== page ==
I got both of these books on the same day and I met both of the poets on another same day. Perhaps that is why these two books are linked together in my mind. They are both astonishingly well written. They both made me cry. They both made me think about my own version of loss.The poems led me to a door I don’t open very often, one I have tried to write about but find I can’t. Not yet anyway.
‘The pain of nursing and losing a sick baby inspired the poet to write a collection which has earned her a place on the Forward poetry prize shortlist.’
Rebecca Goss writes in a very clear way; I almost felt like the stunning poems were medical notes as I read them. Not that the poems are devoid of emotion, quite the opposite. The poems are raw, tender and precisely detailed. Careful in the sense that they must be written right, the memory must be preserved accurately like a flower pressed between the pages of a hardback book captures the memory of summer. They are heartbreaking to read but always the life itself shines through, not the death. That and the mother’s steadfast courage and love.
We have her prints.
Hands and feet, pencil grey,
as if they stood her in soot.
A nurse lifted her palms
then soles to the paper.
Underneath, wrote her name,
the date. I wanted her handprint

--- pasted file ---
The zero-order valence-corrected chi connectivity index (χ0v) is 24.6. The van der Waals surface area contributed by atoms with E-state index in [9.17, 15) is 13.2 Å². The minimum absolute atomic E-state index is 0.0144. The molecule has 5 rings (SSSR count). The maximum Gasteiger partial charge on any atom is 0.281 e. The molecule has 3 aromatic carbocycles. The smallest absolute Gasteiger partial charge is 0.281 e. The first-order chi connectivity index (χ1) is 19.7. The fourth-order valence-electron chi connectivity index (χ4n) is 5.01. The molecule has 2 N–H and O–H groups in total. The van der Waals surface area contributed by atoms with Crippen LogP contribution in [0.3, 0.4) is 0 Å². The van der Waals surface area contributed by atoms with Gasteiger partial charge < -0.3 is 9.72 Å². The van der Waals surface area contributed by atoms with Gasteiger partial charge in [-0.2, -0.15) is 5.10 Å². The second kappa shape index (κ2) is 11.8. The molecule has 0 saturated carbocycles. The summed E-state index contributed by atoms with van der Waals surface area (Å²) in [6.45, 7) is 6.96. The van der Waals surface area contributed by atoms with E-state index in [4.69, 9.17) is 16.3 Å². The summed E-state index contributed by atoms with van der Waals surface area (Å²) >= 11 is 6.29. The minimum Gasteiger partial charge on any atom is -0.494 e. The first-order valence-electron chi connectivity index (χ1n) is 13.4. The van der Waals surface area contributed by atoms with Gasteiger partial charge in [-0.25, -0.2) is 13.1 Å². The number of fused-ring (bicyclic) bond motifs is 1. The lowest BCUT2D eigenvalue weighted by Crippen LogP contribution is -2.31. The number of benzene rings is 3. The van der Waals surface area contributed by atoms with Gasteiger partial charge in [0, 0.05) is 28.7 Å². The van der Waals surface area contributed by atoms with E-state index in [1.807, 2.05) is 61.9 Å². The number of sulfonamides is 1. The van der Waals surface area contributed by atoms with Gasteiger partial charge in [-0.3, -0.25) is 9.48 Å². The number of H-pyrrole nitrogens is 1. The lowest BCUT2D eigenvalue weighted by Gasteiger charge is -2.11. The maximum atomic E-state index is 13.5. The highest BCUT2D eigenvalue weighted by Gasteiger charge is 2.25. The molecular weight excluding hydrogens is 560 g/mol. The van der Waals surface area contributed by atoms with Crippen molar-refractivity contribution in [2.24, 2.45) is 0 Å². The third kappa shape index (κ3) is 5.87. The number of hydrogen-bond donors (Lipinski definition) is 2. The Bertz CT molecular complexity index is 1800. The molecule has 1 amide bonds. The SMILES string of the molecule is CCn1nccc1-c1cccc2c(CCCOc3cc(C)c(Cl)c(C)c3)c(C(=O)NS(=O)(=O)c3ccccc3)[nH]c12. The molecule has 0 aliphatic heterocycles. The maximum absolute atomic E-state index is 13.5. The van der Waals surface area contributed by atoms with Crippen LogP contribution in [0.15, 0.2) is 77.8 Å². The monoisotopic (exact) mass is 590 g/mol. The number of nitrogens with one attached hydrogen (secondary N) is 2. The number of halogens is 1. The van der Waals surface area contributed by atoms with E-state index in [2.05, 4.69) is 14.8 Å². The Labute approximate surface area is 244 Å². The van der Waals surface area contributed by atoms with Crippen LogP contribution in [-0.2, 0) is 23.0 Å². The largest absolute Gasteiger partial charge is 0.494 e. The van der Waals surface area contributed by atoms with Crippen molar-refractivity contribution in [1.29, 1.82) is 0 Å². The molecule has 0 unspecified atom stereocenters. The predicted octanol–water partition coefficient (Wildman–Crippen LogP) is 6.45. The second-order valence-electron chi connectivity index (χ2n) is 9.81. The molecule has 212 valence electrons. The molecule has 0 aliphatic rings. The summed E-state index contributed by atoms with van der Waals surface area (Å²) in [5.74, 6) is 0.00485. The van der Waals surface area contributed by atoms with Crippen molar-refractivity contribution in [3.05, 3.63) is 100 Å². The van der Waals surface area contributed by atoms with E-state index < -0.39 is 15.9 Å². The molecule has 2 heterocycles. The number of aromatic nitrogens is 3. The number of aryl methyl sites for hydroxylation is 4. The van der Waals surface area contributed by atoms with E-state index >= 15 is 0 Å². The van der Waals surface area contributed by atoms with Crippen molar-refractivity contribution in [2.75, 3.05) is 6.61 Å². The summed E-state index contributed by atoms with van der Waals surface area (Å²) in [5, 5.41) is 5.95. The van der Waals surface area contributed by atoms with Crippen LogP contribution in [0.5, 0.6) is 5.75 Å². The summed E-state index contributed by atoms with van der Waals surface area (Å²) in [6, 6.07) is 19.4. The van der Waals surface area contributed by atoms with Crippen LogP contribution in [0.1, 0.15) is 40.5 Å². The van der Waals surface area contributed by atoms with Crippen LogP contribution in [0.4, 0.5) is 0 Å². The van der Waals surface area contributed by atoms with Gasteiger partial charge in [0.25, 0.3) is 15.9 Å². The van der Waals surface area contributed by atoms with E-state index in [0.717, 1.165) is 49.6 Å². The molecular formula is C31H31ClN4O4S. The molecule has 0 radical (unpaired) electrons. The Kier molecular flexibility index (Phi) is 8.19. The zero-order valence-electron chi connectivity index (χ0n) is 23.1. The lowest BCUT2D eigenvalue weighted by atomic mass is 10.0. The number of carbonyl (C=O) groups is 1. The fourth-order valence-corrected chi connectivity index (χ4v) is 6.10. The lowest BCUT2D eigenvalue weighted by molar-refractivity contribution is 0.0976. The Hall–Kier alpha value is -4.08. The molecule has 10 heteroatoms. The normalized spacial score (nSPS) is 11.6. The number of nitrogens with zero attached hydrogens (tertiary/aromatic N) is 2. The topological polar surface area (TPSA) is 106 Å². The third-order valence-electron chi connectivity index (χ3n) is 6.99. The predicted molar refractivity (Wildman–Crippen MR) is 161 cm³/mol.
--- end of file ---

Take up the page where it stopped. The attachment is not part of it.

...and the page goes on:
to come home on sugar paper:
bright yellow, ready for the fridge.
Months later, the sun picked out
her paw on the pane, each tip,
tiny as peas. I peered close,
nose almost touching my fossil,
backlit on the glass.
“Print” Her Birth by Rebecca Goss (Carcanet, 2013)
‘In Imagined Sons Carrie Etter has written a book of vivid, heartbreaking poems on the experience of giving up a child for adoption. A prize-winning author, lecturer, critic and popular blogger, Etter imagines the possible destinies for the child and presents us with various scenarios from the tragic to the absurd.’
Carrie Etter uses the catechism form to answer the questions so often casually thrown to women who give up a child for adoption. Between these poems are a series of Imagined Son poems. Each one imagining a meeting with the man he might now be. A glimpse, a conversation, different points of his life. Like dreams they begin unexpectedly in a new setting and end without reunion. It is very unsettling and emotional to read, but like any good book I could not stop, wanting to read another vivid scene. Etter shows the complexity of it all: nothing is simple or black and white. Longing is presented next to reason, emotion next to logic. It is this rich layering that makes the poems so brilliant in my opinion.
My favourite poem from Imagined Sons 13: The Woodcutter